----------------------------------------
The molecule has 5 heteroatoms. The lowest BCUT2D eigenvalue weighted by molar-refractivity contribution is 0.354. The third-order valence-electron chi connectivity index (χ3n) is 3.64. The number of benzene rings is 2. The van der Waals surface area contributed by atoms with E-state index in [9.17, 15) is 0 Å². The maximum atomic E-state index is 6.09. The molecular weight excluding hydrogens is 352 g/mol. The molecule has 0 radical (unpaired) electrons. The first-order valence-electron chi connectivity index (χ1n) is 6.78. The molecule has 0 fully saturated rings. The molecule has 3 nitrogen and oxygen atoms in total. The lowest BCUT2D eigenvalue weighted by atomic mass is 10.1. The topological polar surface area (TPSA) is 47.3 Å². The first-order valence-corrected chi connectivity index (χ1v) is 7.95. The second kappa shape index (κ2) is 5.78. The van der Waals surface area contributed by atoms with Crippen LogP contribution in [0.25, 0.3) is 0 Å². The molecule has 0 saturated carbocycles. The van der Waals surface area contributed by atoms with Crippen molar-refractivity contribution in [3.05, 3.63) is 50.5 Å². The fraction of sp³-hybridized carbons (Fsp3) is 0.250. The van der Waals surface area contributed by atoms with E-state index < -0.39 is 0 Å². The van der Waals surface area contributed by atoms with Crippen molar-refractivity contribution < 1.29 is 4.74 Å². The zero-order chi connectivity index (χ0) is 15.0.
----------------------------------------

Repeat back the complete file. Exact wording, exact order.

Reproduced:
The molecule has 5 heteroatoms. The lowest BCUT2D eigenvalue weighted by molar-refractivity contribution is 0.354. The third-order valence-electron chi connectivity index (χ3n) is 3.64. The number of benzene rings is 2. The van der Waals surface area contributed by atoms with E-state index in [9.17, 15) is 0 Å². The maximum atomic E-state index is 6.09. The molecular weight excluding hydrogens is 352 g/mol. The molecule has 0 radical (unpaired) electrons. The first-order valence-electron chi connectivity index (χ1n) is 6.78. The molecule has 0 fully saturated rings. The molecule has 3 nitrogen and oxygen atoms in total. The lowest BCUT2D eigenvalue weighted by atomic mass is 10.1. The topological polar surface area (TPSA) is 47.3 Å². The first-order valence-corrected chi connectivity index (χ1v) is 7.95. The second kappa shape index (κ2) is 5.78. The van der Waals surface area contributed by atoms with Crippen LogP contribution in [0.25, 0.3) is 0 Å². The molecule has 0 saturated carbocycles. The van der Waals surface area contributed by atoms with Crippen molar-refractivity contribution in [3.05, 3.63) is 50.5 Å². The fraction of sp³-hybridized carbons (Fsp3) is 0.250. The van der Waals surface area contributed by atoms with E-state index < -0.39 is 0 Å². The van der Waals surface area contributed by atoms with Crippen molar-refractivity contribution < 1.29 is 4.74 Å². The zero-order chi connectivity index (χ0) is 15.0.